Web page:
Changes to Employment Insurance
The Federal government announced changes to Employment Insurance, in light of recent events. Service Canada will support Canadians affected by COVID-19 and placed in quarantine, with the following support actions:
- Employment Insurance (EI) sickness benefits provide up to 15 weeks of income replacement and is available to eligible claimants who are unable to work because of illness, injury or quarantine, to allow them time to restore their health and return to work. Canadians quarantined can apply for Employment Insurance (EI) sickness benefits.
- People claiming EI sickness benefits due to quarantine will not have to provide a medical certificate
- The one-week waiting period for EI sickness benefits will be waived for new claimants who are quarantined so they can be paid for the first week of their claim.
- Establishing a new dedicated toll-free phone number to support inquiries related to waiving the EI sickness benefits waiting period.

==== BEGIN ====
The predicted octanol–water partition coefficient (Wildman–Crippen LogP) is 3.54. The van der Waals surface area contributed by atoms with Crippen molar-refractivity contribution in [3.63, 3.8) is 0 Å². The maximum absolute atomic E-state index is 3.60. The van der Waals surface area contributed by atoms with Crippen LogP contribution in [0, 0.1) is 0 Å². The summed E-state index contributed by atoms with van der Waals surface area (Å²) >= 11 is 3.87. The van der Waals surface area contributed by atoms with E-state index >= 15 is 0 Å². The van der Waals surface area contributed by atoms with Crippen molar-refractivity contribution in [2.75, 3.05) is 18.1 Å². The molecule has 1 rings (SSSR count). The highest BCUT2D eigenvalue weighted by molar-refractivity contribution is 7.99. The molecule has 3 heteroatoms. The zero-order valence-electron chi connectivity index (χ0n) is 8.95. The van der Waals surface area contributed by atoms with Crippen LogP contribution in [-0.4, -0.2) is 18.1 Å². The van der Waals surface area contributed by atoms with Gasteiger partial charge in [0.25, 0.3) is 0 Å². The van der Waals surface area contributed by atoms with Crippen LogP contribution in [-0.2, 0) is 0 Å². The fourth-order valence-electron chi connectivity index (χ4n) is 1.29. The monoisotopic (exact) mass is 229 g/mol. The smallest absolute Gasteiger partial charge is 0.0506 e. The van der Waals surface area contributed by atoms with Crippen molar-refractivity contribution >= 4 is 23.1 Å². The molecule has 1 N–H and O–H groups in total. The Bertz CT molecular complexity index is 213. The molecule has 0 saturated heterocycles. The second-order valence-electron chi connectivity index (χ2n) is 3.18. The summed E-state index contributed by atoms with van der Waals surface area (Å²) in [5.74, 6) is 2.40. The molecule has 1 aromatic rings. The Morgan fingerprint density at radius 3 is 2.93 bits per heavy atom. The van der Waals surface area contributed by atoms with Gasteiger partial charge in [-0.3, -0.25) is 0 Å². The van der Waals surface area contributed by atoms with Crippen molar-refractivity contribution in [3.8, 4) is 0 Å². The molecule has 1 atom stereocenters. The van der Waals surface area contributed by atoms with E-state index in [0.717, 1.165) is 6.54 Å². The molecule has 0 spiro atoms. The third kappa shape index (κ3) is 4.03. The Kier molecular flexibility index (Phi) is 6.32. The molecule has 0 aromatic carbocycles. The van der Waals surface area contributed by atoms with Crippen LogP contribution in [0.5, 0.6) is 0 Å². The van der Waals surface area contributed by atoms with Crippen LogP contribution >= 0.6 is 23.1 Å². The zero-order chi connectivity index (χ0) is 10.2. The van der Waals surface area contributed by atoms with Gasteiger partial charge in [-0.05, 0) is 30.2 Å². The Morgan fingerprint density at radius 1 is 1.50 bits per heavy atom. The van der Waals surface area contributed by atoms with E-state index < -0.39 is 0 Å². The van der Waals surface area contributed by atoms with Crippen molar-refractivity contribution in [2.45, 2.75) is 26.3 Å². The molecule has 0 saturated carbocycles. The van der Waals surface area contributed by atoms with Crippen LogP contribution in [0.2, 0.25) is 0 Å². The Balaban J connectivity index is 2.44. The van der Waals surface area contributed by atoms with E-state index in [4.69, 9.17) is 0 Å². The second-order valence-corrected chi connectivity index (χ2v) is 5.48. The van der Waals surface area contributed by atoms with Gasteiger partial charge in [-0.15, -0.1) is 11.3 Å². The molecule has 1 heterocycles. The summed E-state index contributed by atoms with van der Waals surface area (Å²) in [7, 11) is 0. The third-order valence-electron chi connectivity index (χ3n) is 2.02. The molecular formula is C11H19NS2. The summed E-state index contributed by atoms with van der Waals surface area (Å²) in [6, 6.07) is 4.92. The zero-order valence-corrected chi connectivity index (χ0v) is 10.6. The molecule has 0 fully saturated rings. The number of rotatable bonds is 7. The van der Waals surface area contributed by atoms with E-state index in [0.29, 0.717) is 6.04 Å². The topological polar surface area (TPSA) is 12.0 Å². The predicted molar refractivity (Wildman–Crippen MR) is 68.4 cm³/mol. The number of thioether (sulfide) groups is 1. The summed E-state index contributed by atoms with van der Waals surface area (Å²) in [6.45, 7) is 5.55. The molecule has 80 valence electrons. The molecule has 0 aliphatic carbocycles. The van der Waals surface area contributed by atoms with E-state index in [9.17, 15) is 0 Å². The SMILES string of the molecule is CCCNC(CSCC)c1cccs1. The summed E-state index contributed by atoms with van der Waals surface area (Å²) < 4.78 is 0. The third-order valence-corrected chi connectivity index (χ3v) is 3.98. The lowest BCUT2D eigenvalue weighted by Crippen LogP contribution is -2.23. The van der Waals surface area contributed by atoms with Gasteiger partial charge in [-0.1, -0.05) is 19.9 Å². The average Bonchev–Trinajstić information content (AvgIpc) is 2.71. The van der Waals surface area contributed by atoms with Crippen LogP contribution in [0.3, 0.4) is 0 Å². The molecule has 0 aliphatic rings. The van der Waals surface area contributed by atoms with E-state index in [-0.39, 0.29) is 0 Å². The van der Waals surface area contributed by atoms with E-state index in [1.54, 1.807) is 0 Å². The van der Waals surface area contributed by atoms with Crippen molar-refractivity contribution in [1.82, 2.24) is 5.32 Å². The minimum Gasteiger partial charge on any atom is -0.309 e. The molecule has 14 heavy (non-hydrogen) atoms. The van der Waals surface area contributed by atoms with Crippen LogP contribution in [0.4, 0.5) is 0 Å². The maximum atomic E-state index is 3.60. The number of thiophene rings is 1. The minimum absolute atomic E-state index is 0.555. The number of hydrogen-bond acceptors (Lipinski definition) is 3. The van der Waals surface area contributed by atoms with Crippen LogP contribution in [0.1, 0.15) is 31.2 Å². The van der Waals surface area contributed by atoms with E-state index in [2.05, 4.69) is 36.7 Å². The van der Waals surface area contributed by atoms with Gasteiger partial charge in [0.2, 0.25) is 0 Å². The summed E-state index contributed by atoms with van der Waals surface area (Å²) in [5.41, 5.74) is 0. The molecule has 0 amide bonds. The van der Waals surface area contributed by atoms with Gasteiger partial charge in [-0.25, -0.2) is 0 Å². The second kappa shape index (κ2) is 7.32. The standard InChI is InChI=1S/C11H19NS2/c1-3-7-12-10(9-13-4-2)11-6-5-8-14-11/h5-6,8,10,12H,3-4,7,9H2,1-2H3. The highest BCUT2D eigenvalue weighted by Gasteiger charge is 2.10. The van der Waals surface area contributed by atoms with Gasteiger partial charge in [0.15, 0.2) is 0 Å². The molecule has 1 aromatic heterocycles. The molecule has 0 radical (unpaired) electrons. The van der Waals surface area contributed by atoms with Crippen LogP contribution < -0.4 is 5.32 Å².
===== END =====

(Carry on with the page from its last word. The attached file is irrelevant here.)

- Priority EI application processing for EI sickness claims for clients under quarantine.
- Contact the new dedicated toll-free phone number if you are in quarantine and seeking to waive the one-week EI sickness benefits waiting period so you can be paid for the first week of your claim:
- Telephone: 1-833-381-2725 (toll-free)
- Teletypewriter (TTY): 1-800-529-3742
Canada Emergency Response Benefit (CERB)
This benefit provides support for up to 16 weeks for workers who lose their income as a result of the COVID-19 pandemic. This taxable benefit would provide $2,000 a month for up to four months for workers who lose their income as a result of the COVID-19 pandemic. This benefit replaces the Emergency Care Benefit and the Emergency Support Benefit.
The CERB provides a taxable benefit of $2,000 a month for up to 4 months to:
- workers who must stop working due to COVID19 and do not have access to paid leave or other income support.
- workers who are sick, quarantined, or taking care of someone who is sick with COVID-19.